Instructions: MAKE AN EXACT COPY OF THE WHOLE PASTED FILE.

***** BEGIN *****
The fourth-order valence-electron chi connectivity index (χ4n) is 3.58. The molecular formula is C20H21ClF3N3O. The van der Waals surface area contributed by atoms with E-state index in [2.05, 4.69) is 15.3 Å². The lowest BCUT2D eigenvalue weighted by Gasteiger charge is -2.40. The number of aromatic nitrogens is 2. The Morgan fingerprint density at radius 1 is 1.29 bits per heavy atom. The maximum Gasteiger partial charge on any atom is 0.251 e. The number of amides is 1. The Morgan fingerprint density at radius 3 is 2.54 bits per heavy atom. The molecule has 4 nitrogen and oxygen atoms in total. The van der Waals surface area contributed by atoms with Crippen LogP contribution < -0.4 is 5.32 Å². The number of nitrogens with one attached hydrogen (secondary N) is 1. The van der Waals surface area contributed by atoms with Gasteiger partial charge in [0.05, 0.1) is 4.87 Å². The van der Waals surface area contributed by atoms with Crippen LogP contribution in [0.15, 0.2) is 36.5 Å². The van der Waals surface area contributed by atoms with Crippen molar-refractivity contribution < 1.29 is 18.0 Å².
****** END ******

The fourth-order valence-electron chi connectivity index (χ4n) is 3.58. The molecular formula is C20H21ClF3N3O. The van der Waals surface area contributed by atoms with E-state index in [2.05, 4.69) is 15.3 Å². The lowest BCUT2D eigenvalue weighted by Gasteiger charge is -2.40. The number of aromatic nitrogens is 2. The Morgan fingerprint density at radius 1 is 1.29 bits per heavy atom. The maximum Gasteiger partial charge on any atom is 0.251 e. The number of amides is 1. The Morgan fingerprint density at radius 3 is 2.54 bits per heavy atom. The molecule has 4 nitrogen and oxygen atoms in total. The van der Waals surface area contributed by atoms with Crippen LogP contribution < -0.4 is 5.32 Å². The number of nitrogens with one attached hydrogen (secondary N) is 1. The van der Waals surface area contributed by atoms with Gasteiger partial charge in [0.05, 0.1) is 4.87 Å². The van der Waals surface area contributed by atoms with Crippen LogP contribution in [0.15, 0.2) is 36.5 Å². The van der Waals surface area contributed by atoms with Crippen molar-refractivity contribution < 1.29 is 18.0 Å².